Murphy's Love: Advice on Intimacy and Relationships
DEAR STACY: My wife and I are expecting our second child this summer. I work full time (usually a 12-hour day) and she works from home part- time and also takes care of our five-year-old daughter. This arrangement has worked pretty well so far, but I’m starting to realize that I never have any downtime. I take our daughter to school every morning and as soon as I walk through the door at night, my wife hands her off to me and basically disappears. I realize that she has a lot on her plate and I don’t pretend I have more to deal with than she does, balancing her job requirements and dealing with school volunteer and so on. At the same time, I haven’t had a moment to myself in the last six months – not to work out, not to meet up with friends, nothing. Even on the weekends, I am always in charge of our daughter because my wife uses that time to catch up on work that’s piled up from the week, or we are having “ family time” with all of us together. It’s very hard to talk about this without her getting defensive, and I know how whiny I sound, but I’m really scared about what it’s going to look like when we bring home a new baby. –Drowning Already
DEAR DROWNING, I’m never completely sure, but I do think I can hear the strain in your written voice, as you work very hard not to sound like a stereotypical Pouty Guy who just wants his alone time. Let me assure you at the outset, you are not in the wrong here. Not even one little bit. This situation is horribly unbalanced and that’s only going to get worse when New Baby shows up. Wife probably does need that time with the door closed each night. She sounds completely overwhelmed. That can’t mean you take up all the slack every single day. You both need to carve out some time for exercise (physical, emotional, and spiritual), not to mention finding some time to spend together. I can imagine that her defensiveness has been a good reason to avoid this topic. But please recognize that dodging an important conversation like this only breeds resentment, a.k.a. the most corrosive relationship-killing bacteria around. We all get defensive when we feel we’re being attacked. So keep things calm with a little validation of her position. Follow up with “I-Statements” like “I am feeling overwhelmed,” and “I am hopeful there is a way for both of us to get to feel more rested and fulfilled.” You can always call a professional to help guide this conversation, but holding it inside is not doing you (or Wife or Daughter or New Baby) any favors.★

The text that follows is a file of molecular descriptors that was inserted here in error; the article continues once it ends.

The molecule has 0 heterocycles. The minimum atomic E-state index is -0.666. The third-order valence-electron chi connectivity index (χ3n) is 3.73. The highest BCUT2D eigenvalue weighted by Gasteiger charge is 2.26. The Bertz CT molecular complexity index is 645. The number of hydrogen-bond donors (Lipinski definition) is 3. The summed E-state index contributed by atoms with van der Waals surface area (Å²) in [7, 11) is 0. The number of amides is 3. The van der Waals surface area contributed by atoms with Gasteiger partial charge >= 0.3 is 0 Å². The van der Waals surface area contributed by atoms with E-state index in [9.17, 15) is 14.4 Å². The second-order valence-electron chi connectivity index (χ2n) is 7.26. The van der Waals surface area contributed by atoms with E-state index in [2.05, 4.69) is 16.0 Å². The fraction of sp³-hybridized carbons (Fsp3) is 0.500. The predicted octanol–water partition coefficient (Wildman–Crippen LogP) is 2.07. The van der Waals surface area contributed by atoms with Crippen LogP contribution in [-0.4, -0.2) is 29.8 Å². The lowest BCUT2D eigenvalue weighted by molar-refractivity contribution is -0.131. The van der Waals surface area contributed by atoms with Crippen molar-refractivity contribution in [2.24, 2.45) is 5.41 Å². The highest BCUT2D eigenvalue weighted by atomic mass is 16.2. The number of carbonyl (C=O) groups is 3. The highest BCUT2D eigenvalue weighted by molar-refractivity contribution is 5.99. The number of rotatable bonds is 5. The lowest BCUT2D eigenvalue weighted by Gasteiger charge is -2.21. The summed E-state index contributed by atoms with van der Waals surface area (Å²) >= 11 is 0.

Stacy Notaras Murphy (www.stacymurphyLPC. com) is a licensed professional counselor and certified Imago Relationship therapist, practicing in Georgetown. This column is meant for entertainment only and should not be considered a substitute for professional counseling. Send your confidential question to firstname.lastname@example.org.